Save Your Financial Records, but Maybe Save a Tree

 

As far as financial records go, experts say that we can get by with a lot less paper than in the past because so many more documents, from fund prospectuses to monthly statements, are available online. Mutual fund companies store years and even decades worth of them that can be retrieved and stored, often at no cost.

In addition, starting in 2012, fund companies will be required to report to their customers any cost-basis data for newly bought mutual fund shares and reinvested dividends. That will make it easier to determine the profits or losses on shares you sell.

But it is crucial to keep at least several years’ worth of some types of financial records. If the Internal Revenue Service audits you, you will need to provide evidence of any income, deductions or credits claimed on your last three annual tax returns.

The I.R.S. can also try to collect back taxes going back six years if it believes you have underreported your gross income by 25 percent or more. There is no statute of limitations in cases of fraud, though you may face bigger problems than record-keeping if you have been accused of it.

Either way, mutual fund investors would be wise to save not just W-2 forms and receipts used for deductions, but also records of any sales of stocks, bonds, mutual funds or other assets that show the purchase and sale price. If these details are included on annual statements, you can dispose of individual receipts and monthly or quarterly statements. This alone should reduce clutter.

Investors should also keep records of nondeductible contributions to traditional I.R.A.’s (I.R.S. Form 8606), deductible contributions to traditional and Roth I.R.A.’s (I.R.S. Form 5498) and withdrawals from any retirement funds (I.R.S. Form 1099-R).

For a complete list of what to save, see I.R.S. Publication 552.

Dan Yu, the director of the personal wealth practice at EisnerAmper in New York, recommends that investors keep a list with the purchase and sale prices of all securities they buy and sell. This takes discipline, but it can help avoid trouble later.

“I’ve had horror stories where people had mutual funds, went to buy a home and had to sell funds” yet did not know the funds’ purchase price, he said. “The best way is to log some of the information on spreadsheets, so you don’t need the boxes and boxes and papers.”

Many records are available online, of course, and can be downloaded and stored on your computer, often as PDF files. Even so, it’s best not to rely solely on access to online records because banks, brokerage firms or mutual fund companies can merge, go bankrupt or change policies on data they store.

On its Web site, Fidelity Investments keeps statements for nine years, trade confirmations for three months and tax records for a year. Charles Schwab maintains 10 years of statements and cost-basis data.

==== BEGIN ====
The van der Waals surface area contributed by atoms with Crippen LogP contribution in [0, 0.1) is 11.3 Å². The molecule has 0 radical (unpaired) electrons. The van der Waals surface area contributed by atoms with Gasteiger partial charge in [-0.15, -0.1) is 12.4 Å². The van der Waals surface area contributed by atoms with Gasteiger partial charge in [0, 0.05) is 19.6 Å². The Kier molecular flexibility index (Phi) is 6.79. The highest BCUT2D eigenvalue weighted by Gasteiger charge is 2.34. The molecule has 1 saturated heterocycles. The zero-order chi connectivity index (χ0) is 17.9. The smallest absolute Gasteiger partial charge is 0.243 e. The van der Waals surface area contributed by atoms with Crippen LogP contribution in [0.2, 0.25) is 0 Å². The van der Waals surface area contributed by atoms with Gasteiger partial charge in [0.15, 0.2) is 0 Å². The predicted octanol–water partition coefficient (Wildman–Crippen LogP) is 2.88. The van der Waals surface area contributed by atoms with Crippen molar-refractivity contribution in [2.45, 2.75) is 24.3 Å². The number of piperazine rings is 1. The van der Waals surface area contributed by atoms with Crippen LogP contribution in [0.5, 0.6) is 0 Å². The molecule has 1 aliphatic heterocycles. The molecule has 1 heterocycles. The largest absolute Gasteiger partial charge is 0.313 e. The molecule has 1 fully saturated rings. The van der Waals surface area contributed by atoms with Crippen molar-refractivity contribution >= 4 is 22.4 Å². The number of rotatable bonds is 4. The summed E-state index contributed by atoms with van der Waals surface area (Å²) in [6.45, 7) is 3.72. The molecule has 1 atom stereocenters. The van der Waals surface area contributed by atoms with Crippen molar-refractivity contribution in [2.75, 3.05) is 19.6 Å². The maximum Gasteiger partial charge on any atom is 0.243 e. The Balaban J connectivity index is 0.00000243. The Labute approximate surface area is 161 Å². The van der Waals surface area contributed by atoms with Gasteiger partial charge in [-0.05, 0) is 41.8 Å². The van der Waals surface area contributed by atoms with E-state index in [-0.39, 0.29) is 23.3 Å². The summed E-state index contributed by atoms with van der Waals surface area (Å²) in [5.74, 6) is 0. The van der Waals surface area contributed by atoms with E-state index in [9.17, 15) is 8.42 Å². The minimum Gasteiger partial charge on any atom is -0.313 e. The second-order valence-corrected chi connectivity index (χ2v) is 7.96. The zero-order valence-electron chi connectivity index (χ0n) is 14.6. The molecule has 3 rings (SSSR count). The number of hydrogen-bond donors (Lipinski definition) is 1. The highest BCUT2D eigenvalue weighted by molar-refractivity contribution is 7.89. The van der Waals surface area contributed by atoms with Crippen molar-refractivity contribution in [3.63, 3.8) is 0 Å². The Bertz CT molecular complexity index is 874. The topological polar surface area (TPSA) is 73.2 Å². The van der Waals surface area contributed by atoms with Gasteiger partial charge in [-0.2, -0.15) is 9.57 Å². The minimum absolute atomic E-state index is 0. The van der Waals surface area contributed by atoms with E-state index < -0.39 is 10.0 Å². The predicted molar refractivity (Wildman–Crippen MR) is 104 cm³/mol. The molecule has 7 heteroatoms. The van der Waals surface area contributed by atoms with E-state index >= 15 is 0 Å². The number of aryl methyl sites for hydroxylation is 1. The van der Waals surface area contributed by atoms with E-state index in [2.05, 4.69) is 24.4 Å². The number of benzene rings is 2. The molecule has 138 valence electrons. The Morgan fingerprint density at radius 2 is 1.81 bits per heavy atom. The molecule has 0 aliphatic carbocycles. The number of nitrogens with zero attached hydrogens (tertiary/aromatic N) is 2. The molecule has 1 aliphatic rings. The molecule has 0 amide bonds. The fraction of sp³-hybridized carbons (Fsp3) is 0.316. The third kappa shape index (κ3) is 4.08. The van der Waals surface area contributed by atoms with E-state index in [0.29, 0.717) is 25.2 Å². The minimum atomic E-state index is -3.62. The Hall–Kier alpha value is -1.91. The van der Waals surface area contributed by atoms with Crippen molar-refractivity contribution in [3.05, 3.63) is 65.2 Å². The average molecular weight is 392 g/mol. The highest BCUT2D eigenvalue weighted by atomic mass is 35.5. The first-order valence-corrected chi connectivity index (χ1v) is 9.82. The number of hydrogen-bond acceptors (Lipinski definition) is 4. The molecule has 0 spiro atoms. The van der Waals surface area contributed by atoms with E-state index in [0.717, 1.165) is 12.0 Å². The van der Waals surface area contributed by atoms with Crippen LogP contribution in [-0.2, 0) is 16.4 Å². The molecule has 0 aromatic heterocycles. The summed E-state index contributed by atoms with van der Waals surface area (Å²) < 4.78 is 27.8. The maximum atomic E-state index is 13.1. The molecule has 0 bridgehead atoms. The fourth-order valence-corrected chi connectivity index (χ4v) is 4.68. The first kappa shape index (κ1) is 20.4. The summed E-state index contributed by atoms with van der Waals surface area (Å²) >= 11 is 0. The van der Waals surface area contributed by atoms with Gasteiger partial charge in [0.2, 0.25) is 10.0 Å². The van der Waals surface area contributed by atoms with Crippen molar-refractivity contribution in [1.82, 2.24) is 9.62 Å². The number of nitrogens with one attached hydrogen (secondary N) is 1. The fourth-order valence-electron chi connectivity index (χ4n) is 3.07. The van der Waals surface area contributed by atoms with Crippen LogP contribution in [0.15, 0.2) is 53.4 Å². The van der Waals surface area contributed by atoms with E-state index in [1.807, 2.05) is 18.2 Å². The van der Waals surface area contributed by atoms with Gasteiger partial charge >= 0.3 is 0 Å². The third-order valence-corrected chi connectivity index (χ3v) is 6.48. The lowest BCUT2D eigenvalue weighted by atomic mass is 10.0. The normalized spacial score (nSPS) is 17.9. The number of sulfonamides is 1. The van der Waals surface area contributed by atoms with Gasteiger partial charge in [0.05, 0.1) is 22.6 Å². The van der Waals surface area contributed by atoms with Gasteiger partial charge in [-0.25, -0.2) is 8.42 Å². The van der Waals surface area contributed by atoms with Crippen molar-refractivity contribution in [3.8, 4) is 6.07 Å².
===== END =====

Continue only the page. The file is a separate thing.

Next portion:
“Before shredding and throwing things away, stress-test the financial companies and see what it costs to retrieve documents,” said Christine Benz, Morningstar’s director of personal finance. “It will vary a lot by company for what they will save for you and what they charge for something that’s not saved.”

But Ms. Benz says that there is a risk to saving too much paper, especially if someone breaks into your home. For that reason, she and other financial experts recommend scanning older records and storing them on a portable hard drive or a flash drive that can be kept in a safe deposit box or other secure location. (And make sure you keep your technology up to date, as file formats change.)

HAVING just packed and hauled dozens of boxes of papers to my new apartment, I’m adding scanning to my list of spring-time chores, and plan to shred any documents that include personal or financial information. But, inevitably, I will be left with dozens of folders that I keep in hard plastic boxes.

My habit of saving statements from funds that have already been sold is probably overkill. But my reluctance to let go has sometimes paid off. Because I held shares in some AllianceBernstein funds during the late 1990s, I was invited several months ago to join a class-action suit against Alliance and several other funds that were accused of illegal market-timing trades.

My shares were held in an account at Bear Stearns, which I closed before Bear ran into trouble in 2008. Luckily, I had the annual statements from 1998 to 2003, the years in the suit, and I sent copies to the court administrator in Minnesota. The judge approved a settlement in the case, which by my reckoning could net me as much as $74.09 when the money is distributed.

Still, settlements of even this size are rare, and not enough to justify hanging on to stacks of paper, experts said.

“A potential obligation is not an independent basis for saving documents,” said Mercer Bullard, who runs Fund Democracy, a mutual fund advocacy group at the School of Law at the University of Mississippi. “The cases are too far and few, the documents should be in the hands of the broker-dealer, the odds of a broker going defunct is slim and the dollar amounts are too tiny to matter.”

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